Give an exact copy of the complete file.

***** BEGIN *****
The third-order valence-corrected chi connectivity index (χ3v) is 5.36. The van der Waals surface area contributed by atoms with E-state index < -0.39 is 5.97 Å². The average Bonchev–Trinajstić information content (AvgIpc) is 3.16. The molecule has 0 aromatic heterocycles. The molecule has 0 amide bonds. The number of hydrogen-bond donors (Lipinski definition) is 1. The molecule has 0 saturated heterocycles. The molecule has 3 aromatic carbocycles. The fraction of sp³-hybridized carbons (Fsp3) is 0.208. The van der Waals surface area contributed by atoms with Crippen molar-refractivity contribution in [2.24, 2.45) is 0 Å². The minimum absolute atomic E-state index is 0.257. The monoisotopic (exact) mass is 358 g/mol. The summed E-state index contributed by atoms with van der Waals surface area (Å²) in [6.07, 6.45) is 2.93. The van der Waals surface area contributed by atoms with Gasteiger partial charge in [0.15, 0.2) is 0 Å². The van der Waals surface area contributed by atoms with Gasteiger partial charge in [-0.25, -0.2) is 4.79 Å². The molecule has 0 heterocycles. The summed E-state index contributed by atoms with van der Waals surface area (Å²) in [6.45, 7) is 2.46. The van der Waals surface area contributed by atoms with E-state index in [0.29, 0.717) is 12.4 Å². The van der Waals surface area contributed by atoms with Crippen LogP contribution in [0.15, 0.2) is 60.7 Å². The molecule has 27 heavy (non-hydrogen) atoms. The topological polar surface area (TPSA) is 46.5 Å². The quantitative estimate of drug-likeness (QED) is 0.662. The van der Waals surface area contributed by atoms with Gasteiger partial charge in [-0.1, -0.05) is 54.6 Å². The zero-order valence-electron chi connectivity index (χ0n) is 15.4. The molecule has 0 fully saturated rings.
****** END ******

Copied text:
The third-order valence-corrected chi connectivity index (χ3v) is 5.36. The van der Waals surface area contributed by atoms with E-state index < -0.39 is 5.97 Å². The average Bonchev–Trinajstić information content (AvgIpc) is 3.16. The molecule has 0 aromatic heterocycles. The molecule has 0 amide bonds. The number of hydrogen-bond donors (Lipinski definition) is 1. The molecule has 0 saturated heterocycles. The molecule has 3 aromatic carbocycles. The fraction of sp³-hybridized carbons (Fsp3) is 0.208. The van der Waals surface area contributed by atoms with Crippen molar-refractivity contribution in [2.24, 2.45) is 0 Å². The minimum absolute atomic E-state index is 0.257. The monoisotopic (exact) mass is 358 g/mol. The summed E-state index contributed by atoms with van der Waals surface area (Å²) in [6.07, 6.45) is 2.93. The van der Waals surface area contributed by atoms with Gasteiger partial charge in [0.15, 0.2) is 0 Å². The van der Waals surface area contributed by atoms with Gasteiger partial charge in [-0.25, -0.2) is 4.79 Å². The molecule has 0 heterocycles. The summed E-state index contributed by atoms with van der Waals surface area (Å²) in [6.45, 7) is 2.46. The van der Waals surface area contributed by atoms with E-state index in [0.29, 0.717) is 12.4 Å². The van der Waals surface area contributed by atoms with Crippen LogP contribution in [0.15, 0.2) is 60.7 Å². The molecule has 27 heavy (non-hydrogen) atoms. The topological polar surface area (TPSA) is 46.5 Å². The quantitative estimate of drug-likeness (QED) is 0.662. The van der Waals surface area contributed by atoms with Gasteiger partial charge in [-0.1, -0.05) is 54.6 Å². The zero-order valence-electron chi connectivity index (χ0n) is 15.4. The molecule has 0 fully saturated rings.